Transplanting patients' own lung cells could 'cure' COPD
Chinese researchers have shown that it is possible to repair damaged lung tissue in patients with chronic obstructive pulmonary disease (COPD) using the patients’ own lung cells, as outlined in a presentation at the European Respiratory Society International Congress.
COPD is a severe respiratory disease that involves progressive damage to lung tissue. The affected tissue cannot be repaired with current treatments; it can only be alleviated with medicines that widen the airways to improve airflow, known as bronchodilators.
To find new treatments for COPD, researchers have been investigating stem cells, which are capable of differentiating into any cell in the body, and progenitor cells, which are descendants of stem cells and can only differentiate into the cells that belong to the same tissue or organ and are normally used by the body to repair and replace damaged tissue. Wei Zuo, a professor at Tongji University and Chief Scientist at Regend Therapeutics, and his colleagues are now investigating whether a type of cell called p63+ progenitor cells might be able to regenerate lung tissue damaged by COPD.
“Stem cell and progenitor cell-based regenerative medicine may be the biggest, if not the only, hope to cure COPD,” Zuo said. “p63+ progenitor cells are known for their ability to regenerate the tissues of the airways, and previously we and other scientists have shown in animal experiments that they can repair the damaged epithelial tissue in the alveoli — the tiny air sacs in the lungs that play a crucial role in the exchange of gases between air breathed in and the blood supply to the lungs.”
In this phase I clinical trial, the researchers set out to investigate the efficacy and safety of taking p63+ progenitor cells from the lungs of 20 COPD patients, using them to grow millions more in the laboratory, and transplanting them back into 17 of the 20 patients’ lungs.
“In our trial, 35% of the patients had severe COPD and 53% had extremely severe COPD,” Zuo said. “Usually, many patients with such severe COPD will die quite quickly if their disease progresses. We used a tiny catheter that contains a brush to collect the progenitor cells from the patients’ own airways. We cloned the cells to create up to a thousand million more, and then we transplanted them back into the patients’ lungs via bronchoscopy in order to repair the damaged lung tissue.”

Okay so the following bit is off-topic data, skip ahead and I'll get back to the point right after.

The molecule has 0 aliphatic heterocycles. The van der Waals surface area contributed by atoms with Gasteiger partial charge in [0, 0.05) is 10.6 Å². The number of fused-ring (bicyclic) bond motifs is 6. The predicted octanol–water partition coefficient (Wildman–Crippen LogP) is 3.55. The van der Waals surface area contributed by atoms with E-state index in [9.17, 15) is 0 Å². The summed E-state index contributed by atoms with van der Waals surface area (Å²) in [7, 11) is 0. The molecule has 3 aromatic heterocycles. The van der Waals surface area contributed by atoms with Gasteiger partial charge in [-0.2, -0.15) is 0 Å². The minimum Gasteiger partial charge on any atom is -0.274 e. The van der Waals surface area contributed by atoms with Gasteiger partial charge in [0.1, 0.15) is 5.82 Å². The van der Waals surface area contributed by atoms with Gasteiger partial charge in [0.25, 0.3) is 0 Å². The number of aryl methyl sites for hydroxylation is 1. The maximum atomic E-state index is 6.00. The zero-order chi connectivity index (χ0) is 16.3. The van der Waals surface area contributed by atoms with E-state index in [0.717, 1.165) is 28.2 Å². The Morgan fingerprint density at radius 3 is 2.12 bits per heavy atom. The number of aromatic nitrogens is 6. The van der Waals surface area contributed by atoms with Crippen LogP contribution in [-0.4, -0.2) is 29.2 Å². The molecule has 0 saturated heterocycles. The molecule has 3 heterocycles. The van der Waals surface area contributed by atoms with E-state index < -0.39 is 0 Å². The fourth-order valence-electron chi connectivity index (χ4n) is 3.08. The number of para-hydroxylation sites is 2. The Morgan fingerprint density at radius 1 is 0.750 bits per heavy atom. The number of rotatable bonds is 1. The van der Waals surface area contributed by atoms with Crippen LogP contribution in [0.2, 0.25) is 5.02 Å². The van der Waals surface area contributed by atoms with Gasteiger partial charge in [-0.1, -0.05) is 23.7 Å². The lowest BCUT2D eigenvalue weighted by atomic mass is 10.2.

After 12 weeks, the median (average) diffusing capacity of the lungs (DLCO), which tests how well air is exchanged between the lungs and the bloodstream, increased from 30% before treatment to 39.7%, then increased further to 40.3% at 24 weeks in the treated patients. The median distance covered in a six-minute walk distance test (6MWD) increased from 410 metres before treatment to 447 metres at 24 weeks. The median score in a quality-of-life test (the St George’s Respiratory Questionnaire) reduced by seven points, indicating an improvement. In two patients with mild emphysema, a type of lung damage that is normally permanent and progressive, the treatment repaired the lung damage.
“We found that p63+ progenitor cell transplantation not only improved the lung function of patients with COPD, but also relieved their symptoms, such as shortness of breath, loss of exercise ability and persistent coughing,” Zuo said. “This means that the patients could live a better life, and usually with longer life expectancy.
“If emphysema progresses, it increases the risk of death. In this trial, we found that p63+ progenitor cell transplantation could repair mild emphysema, making the lung damage disappear. However, we cannot repair severe emphysema yet.”
The researchers are planning a phase II trial of the treatment, which will evaluate its efficacy in a larger group of patients. The trial has been approved by China’s National Medical Products Administration (NMPA), the Chinese equivalent of the US Food and Drug Administration (FDA). This means that the treatment is not generally available to COPD patients and their doctors yet.
“However, with more doctors and patients participating in our clinical trial, we may develop the treatment more quickly so that it can benefit patients sooner,” Zuo said. “A similar therapeutic strategy is also being tested in patients with lethal lung fibrotic diseases, including idiopathic pulmonary fibrosis. We are going to test the treatment’s efficacy in larger groups of people with more lung diseases. We hope to develop the treatment for clinical use within about two to three years.”
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